ACT Math Tips: Similar Triangles | Video Post


Solving Similar Triangle Math Problems

Ah, similar triangles. An old ACT fav.

I like to think of them as mama and baby triangles; they look just alike, but one is bigger and one is smaller. It’s a little silly, but it’s a memory trick that’s helped a lot of my students.

Here’s the actual math definition: Similar triangles have congruent (the same) corresponding angle measures. Because all the angles in one triangle have the same measure as the corresponding angle in the other triangle, this means the sides of two similar triangles are in proportion to one another.

When you encounter a “similar triangle” problem on the ACT Math section, you’ll know it because the question and/or diagram will clarify that the two triangles have the same angle measures.

Often the answer to the question will be the length of one of the missing sides, or you’ll be required to find the length of a missing side in order to unlock the next step in a more difficult problem.

The key is to find the ratio, or proportion between the side lengths. Typically this means setting up a proportion and cross-multiplying.

Example ACT Question:

Let’s say you are given these two triangles with the same angle measures and these side lengths given and asked to find the missing side:

ACT similar triangles example

Now you might be able to eyeball this one because it is relatively straightforward, but you can always set up a proportion:

ACT similar triangle proportion example

And there you have it. You’ve found your missing side and can move onto the next ACT problem coming your way!


  • Kristin Fracchia

    Dr. Kristin Fracchia has over fifteen years of expertise in college and graduate school admissions and with a variety of standardized tests, including the ACT, SAT, GRE, GMAT, and LSAT, with several 99% scores. She had a PhD from the University of California, Irvine, an MA degree from The Catholic University, and BA degrees in Secondary Education and English Literature from the University of Maryland, College Park. She was the recipient of the 2013 Excellence in Teaching Award and the Chancellor’s Club Fellowship from the University of California, Irvine. She’s worked as a high school teacher and university professor, as an independent college and graduate school admissions counselor, and as an expert tutor for standardized tests, helping hundreds of students gain acceptance into premier national and international institutions. She now develops accessible and effective edtech products for Magoosh. Her free online content and YouTube videos providing test prep and college admissions advice have received over 6 million views in over 125 countries. Kristin is an advocate for improving access to education: you can check out her TEDx talk on the topic. Follow Kristin on LinkedIn!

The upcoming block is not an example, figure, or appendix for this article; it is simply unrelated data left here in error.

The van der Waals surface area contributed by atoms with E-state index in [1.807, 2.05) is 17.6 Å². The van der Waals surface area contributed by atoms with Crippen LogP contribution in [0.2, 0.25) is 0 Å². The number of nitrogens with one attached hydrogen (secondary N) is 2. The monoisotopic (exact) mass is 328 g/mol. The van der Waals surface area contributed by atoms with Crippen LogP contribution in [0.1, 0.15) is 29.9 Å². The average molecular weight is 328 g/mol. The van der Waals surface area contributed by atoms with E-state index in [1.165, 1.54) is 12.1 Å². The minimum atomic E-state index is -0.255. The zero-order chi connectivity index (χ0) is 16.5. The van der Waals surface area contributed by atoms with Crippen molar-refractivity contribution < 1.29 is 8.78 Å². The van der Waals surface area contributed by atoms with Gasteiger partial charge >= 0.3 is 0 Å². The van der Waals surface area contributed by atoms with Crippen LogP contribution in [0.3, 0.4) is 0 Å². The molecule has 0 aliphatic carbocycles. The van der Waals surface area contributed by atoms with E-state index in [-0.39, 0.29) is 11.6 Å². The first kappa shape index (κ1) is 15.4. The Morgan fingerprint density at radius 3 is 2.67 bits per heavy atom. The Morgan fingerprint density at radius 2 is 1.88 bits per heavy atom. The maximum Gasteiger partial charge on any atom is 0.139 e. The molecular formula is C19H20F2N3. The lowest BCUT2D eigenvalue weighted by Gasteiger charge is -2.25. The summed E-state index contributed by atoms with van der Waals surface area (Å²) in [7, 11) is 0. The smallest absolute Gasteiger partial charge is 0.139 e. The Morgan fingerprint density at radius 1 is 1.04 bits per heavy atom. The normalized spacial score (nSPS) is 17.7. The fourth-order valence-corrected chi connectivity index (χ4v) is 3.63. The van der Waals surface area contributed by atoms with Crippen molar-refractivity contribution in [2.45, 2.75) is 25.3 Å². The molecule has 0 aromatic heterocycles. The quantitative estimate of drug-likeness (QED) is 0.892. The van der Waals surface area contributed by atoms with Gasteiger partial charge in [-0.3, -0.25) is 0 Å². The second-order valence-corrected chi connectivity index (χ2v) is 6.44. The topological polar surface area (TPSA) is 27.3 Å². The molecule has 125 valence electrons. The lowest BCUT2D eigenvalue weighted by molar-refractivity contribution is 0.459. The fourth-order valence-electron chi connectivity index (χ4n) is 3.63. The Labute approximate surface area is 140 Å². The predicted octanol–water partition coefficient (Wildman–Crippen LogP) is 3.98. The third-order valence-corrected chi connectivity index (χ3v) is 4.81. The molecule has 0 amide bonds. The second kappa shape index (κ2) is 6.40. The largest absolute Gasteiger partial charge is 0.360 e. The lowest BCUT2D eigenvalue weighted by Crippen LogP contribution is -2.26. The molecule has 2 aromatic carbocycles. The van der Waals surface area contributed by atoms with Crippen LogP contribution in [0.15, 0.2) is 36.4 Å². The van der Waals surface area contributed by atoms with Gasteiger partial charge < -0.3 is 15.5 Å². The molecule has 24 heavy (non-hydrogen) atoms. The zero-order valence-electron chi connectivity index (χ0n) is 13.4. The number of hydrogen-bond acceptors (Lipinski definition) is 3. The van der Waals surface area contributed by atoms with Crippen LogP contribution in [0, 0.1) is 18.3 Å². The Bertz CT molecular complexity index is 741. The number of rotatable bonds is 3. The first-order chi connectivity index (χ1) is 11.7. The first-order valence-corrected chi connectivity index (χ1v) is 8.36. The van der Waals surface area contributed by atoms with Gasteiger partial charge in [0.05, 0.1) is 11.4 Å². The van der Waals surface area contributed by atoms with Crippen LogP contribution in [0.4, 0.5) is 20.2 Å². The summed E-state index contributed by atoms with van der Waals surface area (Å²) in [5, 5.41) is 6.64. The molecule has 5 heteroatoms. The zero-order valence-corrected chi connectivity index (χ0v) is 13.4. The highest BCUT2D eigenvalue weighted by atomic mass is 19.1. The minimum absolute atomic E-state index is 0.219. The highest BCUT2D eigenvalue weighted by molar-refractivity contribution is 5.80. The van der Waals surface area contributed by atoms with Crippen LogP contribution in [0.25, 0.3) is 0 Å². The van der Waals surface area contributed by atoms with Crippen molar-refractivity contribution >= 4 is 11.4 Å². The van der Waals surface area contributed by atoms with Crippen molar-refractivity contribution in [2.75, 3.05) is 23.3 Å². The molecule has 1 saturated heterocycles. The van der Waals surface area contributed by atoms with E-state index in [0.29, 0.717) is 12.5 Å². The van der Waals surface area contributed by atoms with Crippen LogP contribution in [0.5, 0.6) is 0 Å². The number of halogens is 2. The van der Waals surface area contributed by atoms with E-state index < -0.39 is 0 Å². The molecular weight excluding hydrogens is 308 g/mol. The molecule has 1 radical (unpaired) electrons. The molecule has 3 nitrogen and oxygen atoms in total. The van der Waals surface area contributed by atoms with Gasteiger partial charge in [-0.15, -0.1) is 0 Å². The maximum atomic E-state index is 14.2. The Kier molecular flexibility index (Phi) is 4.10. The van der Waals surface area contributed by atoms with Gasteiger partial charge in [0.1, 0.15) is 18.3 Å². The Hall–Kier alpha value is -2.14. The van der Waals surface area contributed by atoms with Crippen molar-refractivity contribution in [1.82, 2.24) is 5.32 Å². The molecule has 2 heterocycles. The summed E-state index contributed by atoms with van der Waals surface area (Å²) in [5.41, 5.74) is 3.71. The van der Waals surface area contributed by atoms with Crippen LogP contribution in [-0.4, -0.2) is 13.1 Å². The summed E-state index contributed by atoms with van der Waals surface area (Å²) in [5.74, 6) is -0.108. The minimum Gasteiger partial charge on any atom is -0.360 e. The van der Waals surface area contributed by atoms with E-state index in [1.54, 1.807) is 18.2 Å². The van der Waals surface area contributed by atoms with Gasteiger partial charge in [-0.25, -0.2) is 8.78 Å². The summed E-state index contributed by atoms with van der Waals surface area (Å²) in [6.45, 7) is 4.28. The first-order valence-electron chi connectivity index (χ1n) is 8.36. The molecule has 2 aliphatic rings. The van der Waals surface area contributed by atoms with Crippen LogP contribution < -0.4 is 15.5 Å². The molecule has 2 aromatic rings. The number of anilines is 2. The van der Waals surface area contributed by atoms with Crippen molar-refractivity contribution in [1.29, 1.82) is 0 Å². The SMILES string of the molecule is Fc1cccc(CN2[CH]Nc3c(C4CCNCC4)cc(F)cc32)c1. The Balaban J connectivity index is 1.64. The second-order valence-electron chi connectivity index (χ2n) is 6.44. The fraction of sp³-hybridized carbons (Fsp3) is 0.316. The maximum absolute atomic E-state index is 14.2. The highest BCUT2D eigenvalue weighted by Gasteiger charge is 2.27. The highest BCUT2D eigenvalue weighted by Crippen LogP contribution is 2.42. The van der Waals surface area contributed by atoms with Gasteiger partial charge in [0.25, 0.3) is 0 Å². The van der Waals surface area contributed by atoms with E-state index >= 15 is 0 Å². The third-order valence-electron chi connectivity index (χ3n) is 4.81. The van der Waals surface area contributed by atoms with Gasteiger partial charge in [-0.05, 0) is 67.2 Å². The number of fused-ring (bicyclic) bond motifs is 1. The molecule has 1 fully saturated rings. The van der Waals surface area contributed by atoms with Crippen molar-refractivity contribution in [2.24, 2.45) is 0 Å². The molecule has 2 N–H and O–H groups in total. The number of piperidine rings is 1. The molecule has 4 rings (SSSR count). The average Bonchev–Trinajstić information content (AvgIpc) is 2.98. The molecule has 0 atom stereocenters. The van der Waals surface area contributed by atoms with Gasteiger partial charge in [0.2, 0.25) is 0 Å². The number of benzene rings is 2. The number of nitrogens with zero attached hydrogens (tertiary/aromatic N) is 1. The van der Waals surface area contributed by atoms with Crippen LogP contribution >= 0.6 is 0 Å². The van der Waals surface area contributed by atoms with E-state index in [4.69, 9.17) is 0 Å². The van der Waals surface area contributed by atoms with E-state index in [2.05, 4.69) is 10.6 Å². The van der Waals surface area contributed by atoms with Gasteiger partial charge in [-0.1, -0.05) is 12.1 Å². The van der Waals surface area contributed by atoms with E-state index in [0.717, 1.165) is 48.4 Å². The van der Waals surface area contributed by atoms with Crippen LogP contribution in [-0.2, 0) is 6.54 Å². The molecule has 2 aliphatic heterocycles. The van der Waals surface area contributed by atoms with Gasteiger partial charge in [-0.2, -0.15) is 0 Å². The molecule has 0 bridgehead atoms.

By the way, Magoosh can help you study for both the SAT and ACT exams. Click here to learn more!

No comments yet.

Magoosh blog comment policy: To create the best experience for our readers, we will only approve comments that are relevant to the article, general enough to be helpful to other students, concise, and well-written! 😄 Due to the high volume of comments across all of our blogs, we cannot promise that all comments will receive responses from our instructors.

We highly encourage students to help each other out and respond to other students' comments if you can!

If you are a Premium Magoosh student and would like more personalized service from our instructors, you can use the Help tab on the Magoosh dashboard. Thanks!

Leave a Reply